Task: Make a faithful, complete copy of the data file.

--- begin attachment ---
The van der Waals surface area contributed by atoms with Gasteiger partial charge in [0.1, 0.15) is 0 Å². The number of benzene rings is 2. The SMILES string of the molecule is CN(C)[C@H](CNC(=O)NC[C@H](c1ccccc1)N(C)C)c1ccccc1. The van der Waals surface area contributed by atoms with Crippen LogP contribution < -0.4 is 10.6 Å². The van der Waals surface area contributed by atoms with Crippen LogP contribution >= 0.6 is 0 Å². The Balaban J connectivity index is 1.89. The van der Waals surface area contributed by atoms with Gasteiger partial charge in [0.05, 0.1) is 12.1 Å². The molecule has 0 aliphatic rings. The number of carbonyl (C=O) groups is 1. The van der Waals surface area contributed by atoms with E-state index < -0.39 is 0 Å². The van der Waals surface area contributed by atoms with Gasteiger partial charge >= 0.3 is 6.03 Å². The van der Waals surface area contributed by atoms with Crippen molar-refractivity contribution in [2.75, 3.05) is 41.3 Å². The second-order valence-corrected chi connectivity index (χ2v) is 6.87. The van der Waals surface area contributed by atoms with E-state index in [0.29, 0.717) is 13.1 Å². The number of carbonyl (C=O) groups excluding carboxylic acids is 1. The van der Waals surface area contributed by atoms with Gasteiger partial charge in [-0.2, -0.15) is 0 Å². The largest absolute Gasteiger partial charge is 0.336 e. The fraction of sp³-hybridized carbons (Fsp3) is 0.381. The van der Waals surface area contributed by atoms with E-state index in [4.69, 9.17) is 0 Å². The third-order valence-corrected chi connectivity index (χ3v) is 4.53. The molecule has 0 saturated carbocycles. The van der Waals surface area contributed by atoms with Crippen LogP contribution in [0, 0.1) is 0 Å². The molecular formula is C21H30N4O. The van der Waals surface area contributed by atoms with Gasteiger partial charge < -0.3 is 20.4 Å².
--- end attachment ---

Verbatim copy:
The van der Waals surface area contributed by atoms with Gasteiger partial charge in [0.1, 0.15) is 0 Å². The number of benzene rings is 2. The SMILES string of the molecule is CN(C)[C@H](CNC(=O)NC[C@H](c1ccccc1)N(C)C)c1ccccc1. The van der Waals surface area contributed by atoms with Crippen LogP contribution < -0.4 is 10.6 Å². The van der Waals surface area contributed by atoms with Crippen LogP contribution >= 0.6 is 0 Å². The Balaban J connectivity index is 1.89. The van der Waals surface area contributed by atoms with Gasteiger partial charge in [0.05, 0.1) is 12.1 Å². The molecule has 0 aliphatic rings. The number of carbonyl (C=O) groups is 1. The van der Waals surface area contributed by atoms with E-state index < -0.39 is 0 Å². The van der Waals surface area contributed by atoms with Gasteiger partial charge >= 0.3 is 6.03 Å². The van der Waals surface area contributed by atoms with Crippen molar-refractivity contribution in [2.75, 3.05) is 41.3 Å². The second-order valence-corrected chi connectivity index (χ2v) is 6.87. The van der Waals surface area contributed by atoms with E-state index in [0.29, 0.717) is 13.1 Å². The number of carbonyl (C=O) groups excluding carboxylic acids is 1. The van der Waals surface area contributed by atoms with Gasteiger partial charge in [-0.2, -0.15) is 0 Å². The largest absolute Gasteiger partial charge is 0.336 e. The fraction of sp³-hybridized carbons (Fsp3) is 0.381. The van der Waals surface area contributed by atoms with E-state index in [4.69, 9.17) is 0 Å². The third-order valence-corrected chi connectivity index (χ3v) is 4.53. The molecule has 0 saturated carbocycles. The van der Waals surface area contributed by atoms with Crippen LogP contribution in [0, 0.1) is 0 Å². The molecular formula is C21H30N4O. The van der Waals surface area contributed by atoms with Gasteiger partial charge < -0.3 is 20.4 Å².